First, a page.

All animals were food deprived for 12 h before ultrasound. After induction and maintenance of anesthesia with 5% and 2% isoflurane, mice were shaved on abdomen, faced up and abdominal ultrasound examination was performed. Ultrasound images were acquired by professional medical experts using a high-frequency ultrasound imaging (VisualSonics 2100, Toronto, Ontario, Canada) with bandwidth of MS250 and the fundamental frequency of 30 MHz using Vivo Lab software (version 3.0.0) for analysis. The contrast ratio and light intensity were set up as 60% and 50%, respectively. Based on the feature of the acoustic attenuation in the tissues, various dissemination patterns for ultrasound could be shown in the livers of steatohepatitic mice or simple steatotic mice. On the transverse section of ultrasound images, two small circles (about 1mm2) were selected to avoid the blood vessel, bile duct and HCC nodules, if any. The length between the two circles was about 5 mm. Because acoustic attenuation showed as exponential function, acoustic attenuation coefficient “a” was calculated using the following equation, a = (pA1 – pA2) / (L × F), in which pA1 represented the averaged pixel value of circle 1, which was near the source of ultrasound, while pA2 represented the averaged pixel values of circle 2, which was far away from the source of ultrasound; L represented the length between the two circles; and F represented the frequency of the probe. Using this equation, the acoustic attenuation coefficient “a” was calculated in all the mice diagnosed with simple steatosis and steatohepatitis as well as controls. The dynamic range was fixed to 10 dB and the Time Gain Compensation was kept constant throughout the procedure.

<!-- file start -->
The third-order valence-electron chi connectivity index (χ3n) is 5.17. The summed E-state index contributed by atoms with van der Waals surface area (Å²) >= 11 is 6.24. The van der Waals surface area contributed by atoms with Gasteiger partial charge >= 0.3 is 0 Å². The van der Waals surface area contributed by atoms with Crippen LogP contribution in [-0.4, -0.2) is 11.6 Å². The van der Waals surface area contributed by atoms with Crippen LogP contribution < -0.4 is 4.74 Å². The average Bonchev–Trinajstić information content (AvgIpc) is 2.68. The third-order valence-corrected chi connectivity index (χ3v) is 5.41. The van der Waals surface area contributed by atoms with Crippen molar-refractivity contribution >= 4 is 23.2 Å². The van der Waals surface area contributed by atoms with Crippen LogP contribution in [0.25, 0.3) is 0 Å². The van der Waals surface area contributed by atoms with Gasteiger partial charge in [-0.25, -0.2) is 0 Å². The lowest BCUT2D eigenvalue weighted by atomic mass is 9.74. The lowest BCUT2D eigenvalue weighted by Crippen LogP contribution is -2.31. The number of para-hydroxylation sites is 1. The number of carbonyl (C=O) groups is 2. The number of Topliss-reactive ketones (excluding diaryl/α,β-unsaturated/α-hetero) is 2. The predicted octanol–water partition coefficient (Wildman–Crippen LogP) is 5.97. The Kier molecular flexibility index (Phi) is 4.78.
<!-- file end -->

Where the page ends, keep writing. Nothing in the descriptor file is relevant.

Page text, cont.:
Statistical analysis

Data were collected from repeated experiments and were presented as mean ± SD. ANOVA was used to determine if difference exists. If so, a post-hoc Tukey’s test was used for analysis for the difference between groups. Spearman rank correlation coefficient (R) was used to analyze the correlation between acoustic attenuation coefficient (a) and serum markers using SigmaPlot analysis and graphing software. P values less than 0.05 were considered statistically significant.

Results

Fatty liver and HCC detection by ultrasonography

The ultrasound imaging was performed monthly on all mice to monitor alterations of ultrasonography during the developments of NASH and NASH-HCC. For the ultrasound features of liver on visual analysis, the liver parenchyma in the CD control mice showed a homogeneous echotexture with echogenicity, while significantly increased intensity of the echogenicity due to fat accumulation was detected in the HFD and DEN+HFD treated mice at month 6 and month 10. The portal vein diameter did not differ significantly between the HFD treatment group and DEN+HFD treatment group. In mice treated with DEN+HFD, hyperechoic masses in the liver parenchyma were found in 3 out of 6 at month 6, and in all 6 mice at month 10. In mice treated with DEN+CD, hyperechoic masses in the liver parenchyma were not found at month 6, but were found in 5 out of 6 mice at month 10. There were no hyperechoic mass detected in liver parenchyma in all the mice at month 2. The representative ultrasound images are shown in Fig. 1 from the treatment groups (HFD treatment and DEN+HFD treatment) at month 2, month 6 and month 10. The hyperechoic mass was consistent with the gross anatomy finding of the nodules on/in the sliced liver lobes, and the nodules were further confirmed as HCC tumors by histologic examination in H&E stained slides. The incidence of HCC is shown in Table 1.
Fig. 1

Representative ultrasound images from mice treated with HFD or DEN+HFD at 2 months, 6 months and 10 months. On visual pattern, increased intensity of the echogenicity due to fatty infiltration was found in the HFD treated mice and the DEN+HFD treated mice at month 2, month 6 and month 10. Hyperechoic mass detected in liver parenchyma in DEN+HFD treated mice at month 6 and month 10. m: month; white arrow head: hyperechoic mass

Table 1

Incidence of NASH and NASH-HCC in mice